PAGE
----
It’s been said that autistic kids are monotone (but really, their pitch is wider-ranged and more variable than the average person’s; we just don’t hear it because we don’t expect it 1,2,3,4). It’s been said that autistic kids have a poker face. I don’t know of any studies actually investigating this, but my guess is it’s true for only a few. The rest probably have subtle, or just different, expressions we don’t know how to interpret. It’s been said that autistic people don’t express their feelings, even know what they are, until they explode in a dramatic meltdown of tears and yelling and maybe even flying fists. Maybe–but isn’t it also possible that we don’t see the warning signs before the meltdown the way we might with a typically developing kid who is overtired, hungry, and on the way to a similar meltdown? It’s been said that autistic kids are in their own world, that they don’t express love. And it’s true that many don’t like hugs, don’t point, don’t follow their mothers’ joint attention. But they feel connected and learn new words when their parents follow their joint attention, just like any other kid 5,6,7. And some autistics, such as Ballestexistenz, have pointed out in video recordings all the signs of love and caring that autistic kids show. Ones that weren’t conventional, weren’t expected, and so they were missed.
There’s a lot of emphasis on teaching autistic kids to understand how and why neurotypical people behave the way they do. And there should be, so autistic kids no longer feel so adrift on the “wrong planet” where the rules don’t make any sense There’s a lot of emphasis on teaching autistic kids to emit the cues we’re expecting, so we know how to interpret their feelings and behavior. And this is a great thing for autistic people to be able to do, especially when dealing with people they’ll only have to deal with once or twice, who aren’t going to invest the time to learn their cues. But parents, siblings, spouses, and friends who want to learn how to interpret their autistic loved one’s cues are on their own. Only like-minded neurotypicals and autistic adults are encouraging them to do it. Most don’t even know it needs to be done. Unfortunately, a lot of neurotypical parents, siblings, spouses and friends don’t seem to realize that either.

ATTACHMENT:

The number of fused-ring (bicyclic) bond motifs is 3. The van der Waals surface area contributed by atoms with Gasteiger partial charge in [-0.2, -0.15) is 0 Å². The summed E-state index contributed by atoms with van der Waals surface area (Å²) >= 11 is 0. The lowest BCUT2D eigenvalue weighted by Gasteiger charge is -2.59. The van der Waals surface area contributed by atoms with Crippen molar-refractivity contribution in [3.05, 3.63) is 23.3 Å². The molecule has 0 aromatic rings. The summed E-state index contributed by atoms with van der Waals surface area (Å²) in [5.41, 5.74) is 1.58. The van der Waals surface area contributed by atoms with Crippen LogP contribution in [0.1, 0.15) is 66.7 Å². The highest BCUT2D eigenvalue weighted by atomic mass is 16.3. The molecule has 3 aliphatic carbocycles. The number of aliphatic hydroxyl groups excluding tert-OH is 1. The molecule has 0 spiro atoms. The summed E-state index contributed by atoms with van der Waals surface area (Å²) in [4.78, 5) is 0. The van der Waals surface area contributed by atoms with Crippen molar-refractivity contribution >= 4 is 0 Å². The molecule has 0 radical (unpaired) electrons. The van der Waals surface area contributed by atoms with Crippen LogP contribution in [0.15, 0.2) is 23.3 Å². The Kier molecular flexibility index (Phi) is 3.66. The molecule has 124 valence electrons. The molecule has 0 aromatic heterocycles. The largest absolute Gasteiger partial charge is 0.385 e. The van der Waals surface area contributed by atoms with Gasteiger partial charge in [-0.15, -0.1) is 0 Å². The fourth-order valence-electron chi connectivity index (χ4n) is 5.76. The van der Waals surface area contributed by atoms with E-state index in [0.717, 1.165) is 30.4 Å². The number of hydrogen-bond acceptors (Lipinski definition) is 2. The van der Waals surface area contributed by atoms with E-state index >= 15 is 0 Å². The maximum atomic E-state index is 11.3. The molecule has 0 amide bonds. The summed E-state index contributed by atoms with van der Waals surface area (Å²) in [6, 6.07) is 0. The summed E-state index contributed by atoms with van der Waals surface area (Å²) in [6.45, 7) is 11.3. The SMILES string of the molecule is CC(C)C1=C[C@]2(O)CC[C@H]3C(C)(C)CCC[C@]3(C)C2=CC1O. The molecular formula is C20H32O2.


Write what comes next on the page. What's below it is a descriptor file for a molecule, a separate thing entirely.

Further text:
And here’s something everyone in the autistic community should know: it’s hard to undo conditioning you didn’t even know you had, that’s as basic as seeing that the sky is blue, and replace it with….what? As hard as it is to undo your basic reactions, as much patience and self-questioning as it takes, at least you know what’s required. But when trying to figure out the real cues, how do you know what to look for? It’s even harder if your autistic loved one can’t speak and tell you if you’re on the right track. This is one of the most valuable things autistic bloggers do: not only do they tell you what the world looks like from their perspective, but you can sometimes catch little glimpses of what they look like from the outside, so you can tell whether your autistic loved one is experiencing a similar emotion.
This is a hard struggle, and I can understand why people looking only for casual friendships or acquaintanceships might be scared off by the work required (although as Rachel Cohen-Rottenberg points out, they are placing their own convenience above another human being’s need to feel connected). But I think anyone who loves an autistic person and is connected with them in some long-term way is obligated to try. We need to question our assumptions, observe our autistic loved one closely, ask them and other autistic people about anything we don’t understand (and there will be a lot of questions–and probably should be). (By the way: not every autistic person always feels up to answering, or wants to field questions, something we should also respect–and ask someone else).